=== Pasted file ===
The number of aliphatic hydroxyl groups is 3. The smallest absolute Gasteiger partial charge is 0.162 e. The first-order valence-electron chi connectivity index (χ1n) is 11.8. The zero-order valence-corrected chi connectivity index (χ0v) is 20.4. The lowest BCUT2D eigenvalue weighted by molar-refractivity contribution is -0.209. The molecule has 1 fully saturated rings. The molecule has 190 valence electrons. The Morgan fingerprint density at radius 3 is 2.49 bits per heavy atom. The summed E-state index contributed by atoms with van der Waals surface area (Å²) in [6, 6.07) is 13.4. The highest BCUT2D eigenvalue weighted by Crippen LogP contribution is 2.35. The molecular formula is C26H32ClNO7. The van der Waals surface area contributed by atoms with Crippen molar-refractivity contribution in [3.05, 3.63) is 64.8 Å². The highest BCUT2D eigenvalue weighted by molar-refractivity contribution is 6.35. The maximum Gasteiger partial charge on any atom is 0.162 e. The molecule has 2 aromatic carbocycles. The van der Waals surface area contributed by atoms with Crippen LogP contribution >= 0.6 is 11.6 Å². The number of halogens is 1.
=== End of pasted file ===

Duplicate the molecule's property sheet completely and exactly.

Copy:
The number of aliphatic hydroxyl groups is 3. The smallest absolute Gasteiger partial charge is 0.162 e. The first-order valence-electron chi connectivity index (χ1n) is 11.8. The zero-order valence-corrected chi connectivity index (χ0v) is 20.4. The lowest BCUT2D eigenvalue weighted by molar-refractivity contribution is -0.209. The molecule has 1 fully saturated rings. The molecule has 190 valence electrons. The Morgan fingerprint density at radius 3 is 2.49 bits per heavy atom. The summed E-state index contributed by atoms with van der Waals surface area (Å²) in [6, 6.07) is 13.4. The highest BCUT2D eigenvalue weighted by Crippen LogP contribution is 2.35. The molecular formula is C26H32ClNO7. The van der Waals surface area contributed by atoms with Crippen molar-refractivity contribution in [3.05, 3.63) is 64.8 Å². The highest BCUT2D eigenvalue weighted by molar-refractivity contribution is 6.35. The maximum Gasteiger partial charge on any atom is 0.162 e. The molecule has 2 aromatic carbocycles. The van der Waals surface area contributed by atoms with Crippen LogP contribution >= 0.6 is 11.6 Å². The number of halogens is 1.